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I'm reading an article called "The Nash equilibrium: A perspective" by Holt and Roth, and the below paragraph caught my attention.

When the goal is prediction rather than prescription, a Nash equilibrium can also be interpreted as a potential stable point of a dynamic adjustment process in which individuals adjust their behavior to that of the other players in the game, searching for strategy choices that will give them better results.

Is this paragraph referring to repeated games, or can this view of the Nash equilibrium be thought to apply to single-shot games as well? It mentions "game" (i.e. singular). However, I don't see how you can adjust strategies in a single game. On the other hand, if it is saying that a single-shot game is equivalent to a hypothetical series of steps that are taken, then that would be a very interesting take on what constitutes a "game", and one which I would love to know more about.

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    $\begingroup$ I recommend looking up "evolutionary game theory". $\endgroup$ – Giskard Jun 19 '20 at 18:45
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I am not a big fan of any "dynamic adjustment" ideas in static games to justify Nash equilibrium, but for some people it is helpful. I would see it more as an inner monologue with many "what if"-questions.

As an example, consider Cournot competition. Supposse, two firms compete in quantities. The figure below (also from the wikipedia page) depicts the reaction functions (or best-response functions). If firm 2 sets quantity $q_2$, the best response by firm 1 is to set $q_1= R1(q_2)$. We have a Nash equilibrium where these two functions intersect, i.e., when all firms play a best response against each other. The NE is at $(q1,q2)$ in the figure.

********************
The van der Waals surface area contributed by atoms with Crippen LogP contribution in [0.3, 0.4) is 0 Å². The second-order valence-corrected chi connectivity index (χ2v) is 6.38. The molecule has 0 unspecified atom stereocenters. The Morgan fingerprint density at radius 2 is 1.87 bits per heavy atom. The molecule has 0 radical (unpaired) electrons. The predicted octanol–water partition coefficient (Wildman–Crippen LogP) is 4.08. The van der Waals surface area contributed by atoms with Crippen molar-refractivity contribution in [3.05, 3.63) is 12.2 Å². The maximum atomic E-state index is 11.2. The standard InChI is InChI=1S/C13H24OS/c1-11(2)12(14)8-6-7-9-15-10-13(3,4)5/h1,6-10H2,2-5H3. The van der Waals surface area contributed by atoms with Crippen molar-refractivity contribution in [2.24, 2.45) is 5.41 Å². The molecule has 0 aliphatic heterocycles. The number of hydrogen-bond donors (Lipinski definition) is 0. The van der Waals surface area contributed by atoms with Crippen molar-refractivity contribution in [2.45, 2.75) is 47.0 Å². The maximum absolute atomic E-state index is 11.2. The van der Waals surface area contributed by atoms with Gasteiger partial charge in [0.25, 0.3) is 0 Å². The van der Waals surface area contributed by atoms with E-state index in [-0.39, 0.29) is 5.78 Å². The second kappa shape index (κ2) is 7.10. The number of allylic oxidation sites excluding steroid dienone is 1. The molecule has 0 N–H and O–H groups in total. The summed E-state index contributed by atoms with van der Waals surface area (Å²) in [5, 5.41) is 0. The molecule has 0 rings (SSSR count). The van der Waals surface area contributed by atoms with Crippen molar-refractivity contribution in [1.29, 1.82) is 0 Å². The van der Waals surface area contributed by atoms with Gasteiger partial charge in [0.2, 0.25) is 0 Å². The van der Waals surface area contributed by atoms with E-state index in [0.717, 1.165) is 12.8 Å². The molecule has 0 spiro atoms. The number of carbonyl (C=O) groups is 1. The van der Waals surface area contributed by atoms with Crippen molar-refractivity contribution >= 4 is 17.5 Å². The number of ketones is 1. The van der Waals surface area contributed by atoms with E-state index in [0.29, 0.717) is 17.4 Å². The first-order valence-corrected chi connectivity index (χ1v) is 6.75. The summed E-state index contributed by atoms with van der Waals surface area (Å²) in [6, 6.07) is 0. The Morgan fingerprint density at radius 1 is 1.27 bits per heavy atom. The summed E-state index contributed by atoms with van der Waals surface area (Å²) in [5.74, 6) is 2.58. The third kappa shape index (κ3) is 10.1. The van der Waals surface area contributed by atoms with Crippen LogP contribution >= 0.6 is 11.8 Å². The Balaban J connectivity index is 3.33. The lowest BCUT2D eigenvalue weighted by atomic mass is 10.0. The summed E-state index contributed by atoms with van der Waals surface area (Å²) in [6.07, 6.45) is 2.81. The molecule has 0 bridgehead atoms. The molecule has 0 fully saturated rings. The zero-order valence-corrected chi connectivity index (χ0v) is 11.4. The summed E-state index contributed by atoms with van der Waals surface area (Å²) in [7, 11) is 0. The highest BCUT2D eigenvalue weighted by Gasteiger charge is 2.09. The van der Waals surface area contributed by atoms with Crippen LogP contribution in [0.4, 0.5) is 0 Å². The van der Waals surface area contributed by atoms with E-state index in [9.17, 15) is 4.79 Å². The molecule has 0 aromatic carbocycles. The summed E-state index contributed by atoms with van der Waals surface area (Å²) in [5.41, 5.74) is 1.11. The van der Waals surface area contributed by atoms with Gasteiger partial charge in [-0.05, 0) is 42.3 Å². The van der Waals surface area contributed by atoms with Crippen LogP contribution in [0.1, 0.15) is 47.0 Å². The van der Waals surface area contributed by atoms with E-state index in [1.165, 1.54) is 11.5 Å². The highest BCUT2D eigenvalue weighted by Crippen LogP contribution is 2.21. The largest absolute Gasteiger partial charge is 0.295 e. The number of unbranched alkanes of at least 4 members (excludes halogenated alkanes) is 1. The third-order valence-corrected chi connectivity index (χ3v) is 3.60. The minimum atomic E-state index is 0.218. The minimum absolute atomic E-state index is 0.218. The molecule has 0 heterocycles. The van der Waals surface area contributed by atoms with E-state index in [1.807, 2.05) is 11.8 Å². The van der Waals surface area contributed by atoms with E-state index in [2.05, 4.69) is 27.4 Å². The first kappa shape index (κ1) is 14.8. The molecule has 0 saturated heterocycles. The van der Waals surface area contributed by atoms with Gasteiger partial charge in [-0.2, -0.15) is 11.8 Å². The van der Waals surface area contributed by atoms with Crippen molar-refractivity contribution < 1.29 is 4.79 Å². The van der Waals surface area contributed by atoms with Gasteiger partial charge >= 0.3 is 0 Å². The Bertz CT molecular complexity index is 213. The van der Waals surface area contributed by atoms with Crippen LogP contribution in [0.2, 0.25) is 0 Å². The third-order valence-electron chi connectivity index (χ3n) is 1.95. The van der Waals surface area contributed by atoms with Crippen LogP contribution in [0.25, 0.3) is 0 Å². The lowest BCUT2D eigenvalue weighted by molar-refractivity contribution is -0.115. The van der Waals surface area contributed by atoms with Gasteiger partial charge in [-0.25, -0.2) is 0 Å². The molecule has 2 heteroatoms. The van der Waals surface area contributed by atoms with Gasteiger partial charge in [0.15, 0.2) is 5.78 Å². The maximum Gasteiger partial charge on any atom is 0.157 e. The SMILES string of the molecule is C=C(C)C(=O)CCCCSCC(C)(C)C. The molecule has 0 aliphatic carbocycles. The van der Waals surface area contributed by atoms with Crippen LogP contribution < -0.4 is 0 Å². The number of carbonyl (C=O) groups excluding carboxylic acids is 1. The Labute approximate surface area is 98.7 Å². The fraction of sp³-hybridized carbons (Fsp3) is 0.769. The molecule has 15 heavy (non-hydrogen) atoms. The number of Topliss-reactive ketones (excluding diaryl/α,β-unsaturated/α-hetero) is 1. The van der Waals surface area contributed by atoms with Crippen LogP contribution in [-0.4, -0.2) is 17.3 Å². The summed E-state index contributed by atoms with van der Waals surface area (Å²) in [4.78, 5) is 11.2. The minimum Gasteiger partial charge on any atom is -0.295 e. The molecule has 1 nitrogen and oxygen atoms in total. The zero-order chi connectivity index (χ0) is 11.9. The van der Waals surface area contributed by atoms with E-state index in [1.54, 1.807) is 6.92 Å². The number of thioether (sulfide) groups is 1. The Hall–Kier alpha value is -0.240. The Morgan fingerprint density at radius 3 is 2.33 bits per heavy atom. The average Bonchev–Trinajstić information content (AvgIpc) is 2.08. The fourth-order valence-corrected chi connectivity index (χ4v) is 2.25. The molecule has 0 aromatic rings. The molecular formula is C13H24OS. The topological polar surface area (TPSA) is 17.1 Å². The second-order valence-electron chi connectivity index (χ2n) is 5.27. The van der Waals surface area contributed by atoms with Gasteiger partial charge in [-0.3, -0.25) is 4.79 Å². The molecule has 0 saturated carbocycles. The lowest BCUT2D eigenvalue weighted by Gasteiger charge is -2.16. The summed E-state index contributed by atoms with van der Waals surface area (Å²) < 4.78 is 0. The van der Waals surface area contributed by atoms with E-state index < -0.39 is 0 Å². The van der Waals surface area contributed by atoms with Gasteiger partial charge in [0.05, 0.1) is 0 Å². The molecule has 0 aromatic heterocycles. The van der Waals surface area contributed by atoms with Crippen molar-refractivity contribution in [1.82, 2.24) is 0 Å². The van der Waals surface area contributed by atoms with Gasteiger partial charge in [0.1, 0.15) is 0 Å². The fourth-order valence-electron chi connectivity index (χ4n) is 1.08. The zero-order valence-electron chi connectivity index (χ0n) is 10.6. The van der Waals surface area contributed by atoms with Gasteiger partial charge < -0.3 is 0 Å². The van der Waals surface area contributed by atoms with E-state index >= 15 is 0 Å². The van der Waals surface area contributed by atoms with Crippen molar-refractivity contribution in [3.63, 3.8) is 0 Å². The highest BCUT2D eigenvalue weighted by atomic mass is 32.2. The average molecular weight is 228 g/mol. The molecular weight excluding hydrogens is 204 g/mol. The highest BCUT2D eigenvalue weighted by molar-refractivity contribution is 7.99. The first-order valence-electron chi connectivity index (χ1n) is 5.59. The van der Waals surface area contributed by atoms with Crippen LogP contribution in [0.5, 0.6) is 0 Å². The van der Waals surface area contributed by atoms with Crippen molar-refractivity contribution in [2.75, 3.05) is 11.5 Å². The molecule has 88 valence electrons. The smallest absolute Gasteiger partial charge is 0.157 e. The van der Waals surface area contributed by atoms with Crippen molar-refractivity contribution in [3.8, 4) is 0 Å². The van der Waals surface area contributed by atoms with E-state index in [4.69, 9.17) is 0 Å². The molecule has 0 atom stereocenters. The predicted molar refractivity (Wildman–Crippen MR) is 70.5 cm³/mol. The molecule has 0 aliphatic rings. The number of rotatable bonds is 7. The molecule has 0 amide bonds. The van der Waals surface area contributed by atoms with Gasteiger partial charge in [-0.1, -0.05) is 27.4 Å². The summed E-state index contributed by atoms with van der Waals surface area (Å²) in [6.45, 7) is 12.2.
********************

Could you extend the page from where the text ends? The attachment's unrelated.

enter image description here

Suppose firm 1 thinks: "I believe firm 2 sets quantity $q'_2<q2$. Hence, I will respond with $q'_1=R1(q'_2)$." Next firm 1 would think: "But wait, if I set $q'_1$, then firm 2 would not set $q'_2$, but $q''_2=R2(q'_1)$. This means I should set $q''_1=R1(q''_2)$." Next: "But wait, then firm 2 would set $q'''_2=R2(q''_1)$..." and so on. This though process converges to the NE $(q1,q2)$. Similarly, we arrive at the same NE when starting with $q'_2>q2$. If you want to, you can also think about the firms actually setting these quantities in repeated interactions, making only one of the steps of the thought experiment, and thereby they would also arrive at the NE and stay there.

In this sense, "a Nash equilibrium can also be interpreted as a potential stable point of a dynamic adjustment process in which individuals adjust their behavior to that of the other players in the game, searching for strategy choices that will give them better results."

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